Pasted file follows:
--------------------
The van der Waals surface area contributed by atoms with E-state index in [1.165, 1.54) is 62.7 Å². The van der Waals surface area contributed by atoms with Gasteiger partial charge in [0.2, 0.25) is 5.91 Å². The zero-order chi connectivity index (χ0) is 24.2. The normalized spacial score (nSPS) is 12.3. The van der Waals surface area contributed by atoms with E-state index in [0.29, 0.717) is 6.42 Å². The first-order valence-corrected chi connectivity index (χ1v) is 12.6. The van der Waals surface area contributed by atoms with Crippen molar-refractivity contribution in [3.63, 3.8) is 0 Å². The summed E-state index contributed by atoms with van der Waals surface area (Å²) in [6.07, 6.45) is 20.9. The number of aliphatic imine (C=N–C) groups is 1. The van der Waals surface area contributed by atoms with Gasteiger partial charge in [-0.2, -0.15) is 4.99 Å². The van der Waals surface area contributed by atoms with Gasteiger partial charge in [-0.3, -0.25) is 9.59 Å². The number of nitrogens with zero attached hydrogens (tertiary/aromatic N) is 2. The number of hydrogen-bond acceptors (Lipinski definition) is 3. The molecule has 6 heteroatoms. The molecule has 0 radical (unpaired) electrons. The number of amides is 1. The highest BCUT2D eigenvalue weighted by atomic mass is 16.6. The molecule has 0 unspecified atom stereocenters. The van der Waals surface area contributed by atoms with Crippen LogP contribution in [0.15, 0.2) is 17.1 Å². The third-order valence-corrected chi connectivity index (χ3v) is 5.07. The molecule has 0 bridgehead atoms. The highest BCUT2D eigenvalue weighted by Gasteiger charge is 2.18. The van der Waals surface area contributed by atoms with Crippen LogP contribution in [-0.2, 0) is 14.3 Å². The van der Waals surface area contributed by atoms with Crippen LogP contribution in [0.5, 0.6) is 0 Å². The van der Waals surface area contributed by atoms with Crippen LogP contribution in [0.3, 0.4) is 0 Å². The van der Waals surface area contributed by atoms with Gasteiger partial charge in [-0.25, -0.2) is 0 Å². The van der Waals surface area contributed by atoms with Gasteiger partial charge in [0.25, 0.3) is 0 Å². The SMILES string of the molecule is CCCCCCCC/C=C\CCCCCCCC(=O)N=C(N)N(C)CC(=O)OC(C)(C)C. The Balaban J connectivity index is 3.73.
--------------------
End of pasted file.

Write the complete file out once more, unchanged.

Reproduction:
The van der Waals surface area contributed by atoms with E-state index in [1.165, 1.54) is 62.7 Å². The van der Waals surface area contributed by atoms with Gasteiger partial charge in [0.2, 0.25) is 5.91 Å². The zero-order chi connectivity index (χ0) is 24.2. The normalized spacial score (nSPS) is 12.3. The van der Waals surface area contributed by atoms with E-state index in [0.29, 0.717) is 6.42 Å². The first-order valence-corrected chi connectivity index (χ1v) is 12.6. The van der Waals surface area contributed by atoms with Crippen molar-refractivity contribution in [3.63, 3.8) is 0 Å². The summed E-state index contributed by atoms with van der Waals surface area (Å²) in [6.07, 6.45) is 20.9. The number of aliphatic imine (C=N–C) groups is 1. The van der Waals surface area contributed by atoms with Gasteiger partial charge in [-0.2, -0.15) is 4.99 Å². The van der Waals surface area contributed by atoms with Gasteiger partial charge in [-0.3, -0.25) is 9.59 Å². The number of nitrogens with zero attached hydrogens (tertiary/aromatic N) is 2. The number of hydrogen-bond acceptors (Lipinski definition) is 3. The molecule has 6 heteroatoms. The molecule has 0 radical (unpaired) electrons. The number of amides is 1. The highest BCUT2D eigenvalue weighted by atomic mass is 16.6. The molecule has 0 unspecified atom stereocenters. The van der Waals surface area contributed by atoms with Crippen LogP contribution in [0.15, 0.2) is 17.1 Å². The third-order valence-corrected chi connectivity index (χ3v) is 5.07. The molecule has 0 bridgehead atoms. The highest BCUT2D eigenvalue weighted by Gasteiger charge is 2.18. The van der Waals surface area contributed by atoms with Crippen LogP contribution in [-0.2, 0) is 14.3 Å². The van der Waals surface area contributed by atoms with Crippen LogP contribution in [0.5, 0.6) is 0 Å². The van der Waals surface area contributed by atoms with Crippen LogP contribution in [0.3, 0.4) is 0 Å². The van der Waals surface area contributed by atoms with Gasteiger partial charge in [-0.25, -0.2) is 0 Å². The van der Waals surface area contributed by atoms with Gasteiger partial charge in [0.25, 0.3) is 0 Å². The SMILES string of the molecule is CCCCCCCC/C=C\CCCCCCCC(=O)N=C(N)N(C)CC(=O)OC(C)(C)C. The Balaban J connectivity index is 3.73.